Yeah, Sheryl Sandberg got me too.
When the Facebook COO published her feminist manifesto, “Lean In,” I was skeptical of her ability to truly understand the demands and pressures on most working women in America. Surely her fabulous wealth, fame and A-list connections meant she remained blithely unaware of the privilege that status conferred.
“To illustrate that she, too, has found herself in unexpected situations as a parent,” I wrote in 2013, “she describes a time when she discovered her children had head lice. What parent can’t relate? Except that Sandberg was on her way to a Silicon Valley business conference. On a corporate jet. Owned by the CEO of eBay.”
But when her husband died suddenly in 2015, hurling Sandberg into an emotional maelstrom of grief and confusion, I saw a different side of her emerge, more vulnerable and relatable. Even though that experience led to another book — this time, entitled “Option B” and, like her previous work, tied explicitly into Facebook — it also occasioned another look at America’s most famous widow, who was willing to present her struggles publicly and allow the cracks in her polished image to be on display.
In a conversation I had with her when that second book was published in 2017, I was impressed by her eager embrace of Jewish tradition and ritual in the mourning process and her willingness to speak of the positive role Judaism played in her life. “The structure was so helpful to me,” she told me at the time. “And the connection. The connection gives us meaning.”
I am sure that she meant what she said. But if Sandberg is going to pick and choose her Jewish values, then she is no different from all the many powerful men who have done the same and expected to have their hypocrisy excused. As the superb reporting in The New York Times revealed on Wednesday, Sandberg hardly cared about her “Jewish connection” when Facebook hired a PR firm that aggressively took on the company’s opponents, sinking so low as to smear George Soros — the all purpose Jewish villain of the anti-Semitic right — for the “broad anti-Facebook movement.” (Soros’ Open Society Foundations angrily took Sandberg to task.)
She cleverly exploited her Jewish connections when she lobbied the Anti-Defamation League to characterize critics of the company as engaging in anti-Semitism. (Those “critics” include a major Jewish philanthropist.)
More broadly, according to The Times, Sandberg and Facebook founder Mark Zuckerberg protected the company’s profits and image at all costs, ignoring hate speech and minimizing the danger of Russian interference, and then tried to pretend that they did otherwise. Somehow the central Jewish imperatives to act morally and to always pursue the truth were cast aside.
In a post on Facebook — where else? — Sandberg said of the PR firm, Definers Public Affairs: “I did not know we hired them or about the work they were doing, but I should have. I have great respect for George Soros — and the anti-Semitic conspiracy theories against him are abhorrent.”
This strains credulity. Definers specializes in applying political campaign tactics to corporate public relations, and shaped Sandberg’s own public stance on federal legislation. The Times story indicates that it was Sandberg’s idea to go on the offensive and it’s hard to believe that someone so attuned to public image would countenance not knowing what was being done in Facebook’s name.
As Sheera Frenkel, one of the five Times bylines on the story, noted on Twitter, the reporters held a “no surprises” call with Facebook before the story was published — standard journalistic best practice, so that the subject(s) aren’t surprised by what the story reveals and are given a chance to respond. That means Facebook knew of the unsavory things Definers did, at least before the public did.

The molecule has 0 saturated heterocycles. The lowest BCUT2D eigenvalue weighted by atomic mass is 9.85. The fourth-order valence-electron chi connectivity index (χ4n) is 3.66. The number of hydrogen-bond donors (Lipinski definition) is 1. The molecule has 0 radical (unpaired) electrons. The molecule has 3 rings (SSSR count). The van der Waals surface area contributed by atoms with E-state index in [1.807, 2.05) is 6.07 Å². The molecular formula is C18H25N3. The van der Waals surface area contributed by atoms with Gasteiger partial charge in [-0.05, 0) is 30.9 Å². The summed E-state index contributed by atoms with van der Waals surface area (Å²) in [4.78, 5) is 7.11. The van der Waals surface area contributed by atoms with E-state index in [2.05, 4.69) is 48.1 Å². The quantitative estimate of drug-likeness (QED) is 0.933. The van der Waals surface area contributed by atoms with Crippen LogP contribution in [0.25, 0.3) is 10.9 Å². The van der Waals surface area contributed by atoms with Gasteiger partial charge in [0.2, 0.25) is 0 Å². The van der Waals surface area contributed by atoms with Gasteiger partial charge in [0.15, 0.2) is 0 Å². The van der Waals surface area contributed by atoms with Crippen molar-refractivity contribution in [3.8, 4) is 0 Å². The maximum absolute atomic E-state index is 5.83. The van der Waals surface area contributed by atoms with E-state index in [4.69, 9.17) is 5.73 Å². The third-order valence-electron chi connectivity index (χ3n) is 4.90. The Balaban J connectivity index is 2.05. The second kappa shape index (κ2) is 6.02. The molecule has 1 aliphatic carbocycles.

But, as Frenkel notes, “Facebook only fired Definers after the story came out.”
Zuckerberg has never positioned himself as much of a role model for anyone — he’s one of these unique wonder boys who cannot be replicated (which may be a good thing.) But Sandberg has cultivated a very different persona. With her high, thin voice, warm and disarming tone, and easy demeanor, she seemed naturally unthreatening. Her viral talks and addresses have become so inspirational and powerful that some were put on the syllabus at Stanford and Harvard.
“Sheryl is the real deal,” a Silicon Valley lecturer and venture capitalist told the Times in 2012. “Young women really want to be her and learn from her.”
Can she ever play that role again now that we know that she was willing to employ anti-Jewish tropes and enable hate speech to protect her company — and her wealth?
A woman commits no crime for being ruthless and calculating. That’s how men have ruled the business world forever.
But there is something deeply troubling about that woman when she preaches about honesty and transparency while presiding over an opaque, manipulative company with unprecedented global reach that knew our democracy was being perverted and did little to prevent it.
Yeah, Sheryl Sandberg got me once. It won’t happen again.
Contact Jane Eisner at firstname.lastname@example.org Follow her on Twitter, @Jane_Eisner. Sign up here for her weekly newsletter, Jane Looking Forward.
Jane Eisner, a pioneer in journalism, is writer-at-large at the Forward and the 2019 Koeppel Fellow in Journalism at Wesleyan University. For more than a decade, she was editor-in-chief of the Forward, the first woman to hold the position at the influential Jewish national news organization. Under her leadership, the Forward’s digital readership grew significantly, and won numerous regional and national awards for its original journalism, in print and online.